This article is a story about human ingenuity and the enormous achievements of humanity. In part relating to the inventiveness of OSS, but also by drawing comparisons to the exploration of space.

Apollo 11 is famous for being the mission that first put man on the moon. But it was the Apollo 8 mission  that laid some of the most important groundwork that paved the way for a successful moon landing.

Apollo 8 achieved a number of important firsts, which included being the first manned flight to leave low Earth orbit, but more importantly, the first to perform an orbit of the moon.

It’s the latter that bears most importance in terms of communications systems. In performing the lunar orbit, the command module’s trajectory took it to the far side of the moon.


Two of the most challenging stages of the Apollo 8 mission were the Lunar Orbit Insertion (LOI) to enter the moon’s orbit and the Trans-Earth Injection (TEI), extracting the control module from its lunar orbit and plotting a path back to Earth. The LOI required the crew to fire its boosters at precisely the right time, for precisely the right duration to slow the module enough to enter a lunar orbit. The TEI required a similar burn, but to slingshot the module out of lunar orbit and back on a path home. Both of these manoeuvres were performed from the far side of the moon and out of radio contact with mission control in Houston.


For the TEI, a failure to ignite the boosters would’ve stranded the astronauts in lunar orbit. Too much boost could’ve seen the module crash into the moon. Too little could’ve seen it careening into space. All three scenarios would’ve left the astronauts stranded.


On each of Apollo 8’s ten lunar orbits, communications were lost on the far side of the moon, leaving mission control with nothing to do but wait and hope that transmission could resume once signals could be regained. Following the all-important TEI burn, the command module’s telemetry was received by mission control at 89 hours, 28 minutes and 39 seconds into the mission - in exactly the right place at exactly the right time. This engineering triumph assured the team that all of the planning for, and actions on, the far side of the moon had successfully plotted a path home for Apollo 8 and the crew onboard.


Herein lies the analogy to Physical Network Inventory (PNI). The physical plant that comprises cables, splice enclosures, patch-panels, etc are permanently on “the far side of the moon,” with no means of communicating back to mission control (i.e. Network Operations Centres). These passive devices have no API, no means of informing of their current status, performance, connectivity, etc.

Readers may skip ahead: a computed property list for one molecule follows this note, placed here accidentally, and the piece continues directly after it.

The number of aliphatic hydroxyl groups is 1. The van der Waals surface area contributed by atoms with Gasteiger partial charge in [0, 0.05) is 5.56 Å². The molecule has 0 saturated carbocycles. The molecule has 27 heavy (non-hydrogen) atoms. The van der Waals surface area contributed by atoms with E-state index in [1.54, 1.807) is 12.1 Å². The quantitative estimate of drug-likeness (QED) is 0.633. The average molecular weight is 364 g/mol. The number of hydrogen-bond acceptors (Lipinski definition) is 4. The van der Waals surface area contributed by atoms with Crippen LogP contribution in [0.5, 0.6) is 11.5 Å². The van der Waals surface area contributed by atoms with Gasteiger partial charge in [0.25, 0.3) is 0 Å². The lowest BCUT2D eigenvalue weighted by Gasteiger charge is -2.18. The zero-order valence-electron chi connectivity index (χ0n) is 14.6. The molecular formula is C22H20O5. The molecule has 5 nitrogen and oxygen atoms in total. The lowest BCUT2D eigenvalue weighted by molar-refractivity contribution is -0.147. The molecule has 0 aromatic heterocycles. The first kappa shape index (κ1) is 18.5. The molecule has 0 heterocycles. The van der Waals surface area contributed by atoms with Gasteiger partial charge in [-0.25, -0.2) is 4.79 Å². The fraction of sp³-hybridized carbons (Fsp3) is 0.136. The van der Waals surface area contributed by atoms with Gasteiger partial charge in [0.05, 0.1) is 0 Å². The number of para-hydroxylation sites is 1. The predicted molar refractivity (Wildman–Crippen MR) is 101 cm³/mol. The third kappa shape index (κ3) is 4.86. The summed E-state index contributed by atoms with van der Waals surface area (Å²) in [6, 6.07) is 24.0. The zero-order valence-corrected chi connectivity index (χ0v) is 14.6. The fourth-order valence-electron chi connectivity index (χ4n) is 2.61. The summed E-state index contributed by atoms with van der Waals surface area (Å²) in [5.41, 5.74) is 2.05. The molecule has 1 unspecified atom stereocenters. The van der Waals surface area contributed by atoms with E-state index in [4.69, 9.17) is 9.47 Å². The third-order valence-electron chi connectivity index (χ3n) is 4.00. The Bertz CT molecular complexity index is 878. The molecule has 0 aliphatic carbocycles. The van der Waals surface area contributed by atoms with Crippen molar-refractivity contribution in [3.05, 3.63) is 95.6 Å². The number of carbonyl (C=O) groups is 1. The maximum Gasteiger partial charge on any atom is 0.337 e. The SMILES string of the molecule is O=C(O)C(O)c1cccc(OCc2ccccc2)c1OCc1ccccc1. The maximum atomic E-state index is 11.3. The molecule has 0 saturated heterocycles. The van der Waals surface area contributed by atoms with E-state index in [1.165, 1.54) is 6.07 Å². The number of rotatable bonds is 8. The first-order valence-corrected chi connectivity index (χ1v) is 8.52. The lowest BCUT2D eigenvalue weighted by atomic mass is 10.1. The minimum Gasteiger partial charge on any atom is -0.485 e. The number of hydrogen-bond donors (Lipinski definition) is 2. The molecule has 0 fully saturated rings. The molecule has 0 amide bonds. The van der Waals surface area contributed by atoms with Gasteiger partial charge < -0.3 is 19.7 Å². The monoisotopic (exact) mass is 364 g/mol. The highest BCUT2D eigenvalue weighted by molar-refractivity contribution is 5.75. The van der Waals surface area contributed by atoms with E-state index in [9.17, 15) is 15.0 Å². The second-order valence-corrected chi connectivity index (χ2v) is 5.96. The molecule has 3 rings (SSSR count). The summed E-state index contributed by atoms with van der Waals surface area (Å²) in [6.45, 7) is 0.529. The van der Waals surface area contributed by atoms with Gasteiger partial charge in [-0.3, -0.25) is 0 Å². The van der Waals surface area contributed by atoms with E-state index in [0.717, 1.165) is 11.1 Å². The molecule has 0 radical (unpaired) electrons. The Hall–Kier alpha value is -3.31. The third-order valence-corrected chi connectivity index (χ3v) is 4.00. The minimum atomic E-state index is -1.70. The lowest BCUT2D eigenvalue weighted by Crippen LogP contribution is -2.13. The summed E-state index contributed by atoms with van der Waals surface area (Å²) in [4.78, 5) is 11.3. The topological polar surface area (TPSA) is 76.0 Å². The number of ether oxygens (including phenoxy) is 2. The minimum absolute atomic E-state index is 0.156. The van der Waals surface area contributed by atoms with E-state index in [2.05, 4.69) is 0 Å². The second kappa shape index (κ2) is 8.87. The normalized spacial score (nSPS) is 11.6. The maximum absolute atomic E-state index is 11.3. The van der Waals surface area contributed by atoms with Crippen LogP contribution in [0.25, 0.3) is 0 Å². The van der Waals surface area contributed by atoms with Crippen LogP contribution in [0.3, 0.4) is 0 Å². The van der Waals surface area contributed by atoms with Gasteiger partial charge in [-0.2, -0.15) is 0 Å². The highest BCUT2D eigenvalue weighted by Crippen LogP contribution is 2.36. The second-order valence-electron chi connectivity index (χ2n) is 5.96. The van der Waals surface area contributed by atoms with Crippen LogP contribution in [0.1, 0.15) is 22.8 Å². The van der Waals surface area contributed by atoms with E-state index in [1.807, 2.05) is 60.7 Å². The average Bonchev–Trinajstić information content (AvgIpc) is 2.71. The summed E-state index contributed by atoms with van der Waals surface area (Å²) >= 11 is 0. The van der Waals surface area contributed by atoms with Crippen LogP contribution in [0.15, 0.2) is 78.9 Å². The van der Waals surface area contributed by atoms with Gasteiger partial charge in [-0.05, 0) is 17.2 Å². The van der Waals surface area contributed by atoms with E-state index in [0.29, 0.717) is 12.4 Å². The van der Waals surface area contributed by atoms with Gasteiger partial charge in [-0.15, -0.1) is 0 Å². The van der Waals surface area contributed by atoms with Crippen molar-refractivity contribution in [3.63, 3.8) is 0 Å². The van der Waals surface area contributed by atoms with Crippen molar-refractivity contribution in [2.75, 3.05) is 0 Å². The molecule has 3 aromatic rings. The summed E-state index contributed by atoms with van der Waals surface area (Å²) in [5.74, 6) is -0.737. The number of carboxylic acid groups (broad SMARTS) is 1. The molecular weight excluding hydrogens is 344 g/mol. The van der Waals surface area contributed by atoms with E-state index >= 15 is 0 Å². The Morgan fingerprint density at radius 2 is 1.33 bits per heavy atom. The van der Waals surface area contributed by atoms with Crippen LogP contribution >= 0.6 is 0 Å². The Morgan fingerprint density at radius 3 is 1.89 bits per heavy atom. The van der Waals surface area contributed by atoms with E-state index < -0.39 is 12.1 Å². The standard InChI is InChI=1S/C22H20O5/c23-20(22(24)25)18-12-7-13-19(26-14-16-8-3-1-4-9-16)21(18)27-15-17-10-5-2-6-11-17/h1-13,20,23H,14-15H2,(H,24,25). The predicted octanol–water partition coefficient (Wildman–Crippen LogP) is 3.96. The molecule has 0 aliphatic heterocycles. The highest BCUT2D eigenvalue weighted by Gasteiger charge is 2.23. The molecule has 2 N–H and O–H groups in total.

The NOC has no visibility of what’s actually happening out in the field. There are many things that could go wrong, some down to human error or bad planning; others just due to bad luck, accidents or unknowns. Like mission control in Houston, the NOC is blind to the physical network. They’re completely at the mercy of the pre-planning efforts of the designers and systems as well as the actions of the astronauts (technicians) who are observing the reality that’s out in the field.


OSS are a vital tool for the success of telecommunications missions. They are the tools that allow the designers to engineer, plan and track the build of the physical network. They’re the tools that allow the field workforce to observe whether the network is configured as planned (or whether it diverges from plan). They’re the tools that allow central operations groups to have an understanding of what “should” be happening, whilst awaiting for reports to come in from the field.


The OSS, or more specifically, the PNI tools, are the essential mechanism that allows planners, operators and technicians (astronauts) to communicate consistently and coordinate activities that ensure the physical infrastructure performs its primary task – to provide network services to customers.


When interacting with PNI tools, planners, operators and technicians may not have the same fear for the consequences as everyone involved in the Apollo 8 mission.  We may not leave any astronauts stranded off in space with no way of returning to Earth. However, we do potentially leave customers stranded without service. In most cases this is a mere inconvenience. In other cases, such as critical communication links like emergency services, e-health, security alarms and even services like traffic light controls, we are talking about life and death situations.


PNI tools need to provide functionality for recording and viewing data so that the combined workforce can ensure network availability as well as diagnose and fix unforeseen problems as they arise. A sometimes-forgotten factor is that PNI tools also need to provide functionality to ensure data integrity remains high. This is not just the responsibility of the PNI, but also the human/machine processes that are built around it.


The SunVizion OSS tools have been developed around end-to-end workflows to help communicate and coordinate the events that impact on what’s happening on the far side of your moon, including:

Can you rely on your OSS to provide observability of your far side of the moon? If not, contact us to discuss how we might better assist your mission control.